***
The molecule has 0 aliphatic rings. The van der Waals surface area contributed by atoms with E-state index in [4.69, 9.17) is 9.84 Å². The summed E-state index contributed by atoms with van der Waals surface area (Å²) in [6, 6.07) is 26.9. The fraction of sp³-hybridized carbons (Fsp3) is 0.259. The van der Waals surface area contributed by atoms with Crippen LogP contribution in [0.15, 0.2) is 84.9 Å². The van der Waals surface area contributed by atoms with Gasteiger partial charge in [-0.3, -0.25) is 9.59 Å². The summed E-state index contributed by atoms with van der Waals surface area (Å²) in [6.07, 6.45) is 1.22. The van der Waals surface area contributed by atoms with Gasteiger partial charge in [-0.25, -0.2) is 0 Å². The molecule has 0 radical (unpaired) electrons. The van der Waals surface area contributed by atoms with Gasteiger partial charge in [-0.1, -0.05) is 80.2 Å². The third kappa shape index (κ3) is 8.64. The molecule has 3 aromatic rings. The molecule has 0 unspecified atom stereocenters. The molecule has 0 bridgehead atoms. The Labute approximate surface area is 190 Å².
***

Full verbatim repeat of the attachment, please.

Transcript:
The molecule has 0 aliphatic rings. The van der Waals surface area contributed by atoms with E-state index in [4.69, 9.17) is 9.84 Å². The summed E-state index contributed by atoms with van der Waals surface area (Å²) in [6, 6.07) is 26.9. The fraction of sp³-hybridized carbons (Fsp3) is 0.259. The van der Waals surface area contributed by atoms with Crippen LogP contribution in [0.15, 0.2) is 84.9 Å². The van der Waals surface area contributed by atoms with Gasteiger partial charge in [-0.3, -0.25) is 9.59 Å². The summed E-state index contributed by atoms with van der Waals surface area (Å²) in [6.07, 6.45) is 1.22. The van der Waals surface area contributed by atoms with Gasteiger partial charge in [-0.25, -0.2) is 0 Å². The molecule has 0 radical (unpaired) electrons. The van der Waals surface area contributed by atoms with Gasteiger partial charge in [-0.1, -0.05) is 80.2 Å². The third kappa shape index (κ3) is 8.64. The molecule has 3 aromatic rings. The molecule has 0 unspecified atom stereocenters. The molecule has 0 bridgehead atoms. The Labute approximate surface area is 190 Å².